Former Taipei mayor Ma Ying-jeou (
Ma was indicted on Feb. 13 for allegedly embezzling NT$11 million (US$333,000) from his special mayoral allowance during his eight years in office.
Prosecutors said that between December 1998 and July last year, Ma wired half of his monthly special allowance -- NT$170,000 -- directly into a personal account. In this way, they said Ma had accumulated NT$11,176,227 in accounts belonging to himself and his wife.
Taipei District Prosecutors' Office spokesman Lin Jinn-tsun (
During the trial Ma admitted he had taken half of his monthly special allowance for personal use, but said he believed that government officials' special allowances should be treated as income, not as public funds.
"The court decided government officials' special allowances should be treated as a substantial subsidy -- as income -- and so Ma did not embezzle any public funds," Taipei District Court spokesman Liu Shou-sung (
Liu said the court upheld the view that government officials have, since 1973, not been required to account for half of their special allowance.
The court accepted that it was a matter of convention that officials enjoyed considerable flexibility in dealing with their special allowance funds, Liu said.
"The court is of the opinion that Ma had no intention to embezzle any public funds, nor did he attempt to mislead his [Taipei City Government] accountants and auditing staff," Liu said.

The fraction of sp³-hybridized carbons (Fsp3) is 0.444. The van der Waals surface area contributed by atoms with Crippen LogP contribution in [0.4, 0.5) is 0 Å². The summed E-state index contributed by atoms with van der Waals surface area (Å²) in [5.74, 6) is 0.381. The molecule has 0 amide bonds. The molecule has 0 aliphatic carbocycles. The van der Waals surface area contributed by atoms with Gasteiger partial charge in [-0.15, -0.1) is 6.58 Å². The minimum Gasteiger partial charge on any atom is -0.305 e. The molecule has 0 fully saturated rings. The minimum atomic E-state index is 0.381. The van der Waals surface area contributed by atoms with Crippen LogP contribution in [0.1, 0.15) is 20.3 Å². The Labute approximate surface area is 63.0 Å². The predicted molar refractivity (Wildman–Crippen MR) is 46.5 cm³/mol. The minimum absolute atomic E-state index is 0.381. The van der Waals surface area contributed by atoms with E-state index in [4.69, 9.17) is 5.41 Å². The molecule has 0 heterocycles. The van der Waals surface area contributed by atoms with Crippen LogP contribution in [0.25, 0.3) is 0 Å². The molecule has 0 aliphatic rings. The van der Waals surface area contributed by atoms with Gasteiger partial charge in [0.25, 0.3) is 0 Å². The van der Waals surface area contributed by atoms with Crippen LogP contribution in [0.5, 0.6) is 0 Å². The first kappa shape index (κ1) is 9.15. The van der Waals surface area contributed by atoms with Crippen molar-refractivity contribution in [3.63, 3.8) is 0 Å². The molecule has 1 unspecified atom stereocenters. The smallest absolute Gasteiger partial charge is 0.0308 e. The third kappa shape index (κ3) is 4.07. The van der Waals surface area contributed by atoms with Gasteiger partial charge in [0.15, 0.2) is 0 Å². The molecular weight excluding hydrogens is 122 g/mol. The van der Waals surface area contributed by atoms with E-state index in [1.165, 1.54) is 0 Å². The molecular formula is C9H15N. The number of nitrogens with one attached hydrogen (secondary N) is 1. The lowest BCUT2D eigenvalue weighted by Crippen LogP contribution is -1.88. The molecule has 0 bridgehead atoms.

Presiding Judge Tsai Shou-hsun (蔡守訓) announced the verdict at 10am: "Ma Ying-jeou is not guilty," leading to cheers from Ma's supporters waiting outside the courtroom.
Prosecutor Hou Kuan-jen (侯寬仁) had said in his indictment that the former mayor had admitted in his first interview that the special allowance fund should be used for public expenses. However, yesterday's ruling made no mention of such a confession.
Liu said the court believed Ma had answered a "leading" question from the prosecutor, and that Hou turned his answer into a confession.
The verdict stated that the transcript of Hou's questioning of Taipei City treasurer Wu Li-ju (吳麗洳) was "not credible." The court ruled there were serious discrepancies between an audio recording of the testimony and the transcript.
Furthermore, the court said Hou had asked hypothetical questions and the testimony did not have the authority of evidence. Although Hou recorded answers of "yes" and "uh" to his questions as affirmative responses, this was not necessarily the case, the court said.
The judges said Hou had taken statements out of context, and that they had never before seen such discrepancies in evidence.
Another defendant, Ma's former secretary Yu Wen (
Chinese Nationalist Party (KMT) legislators Justin Chou (
Legislative Speaker Wang Jin-pyng (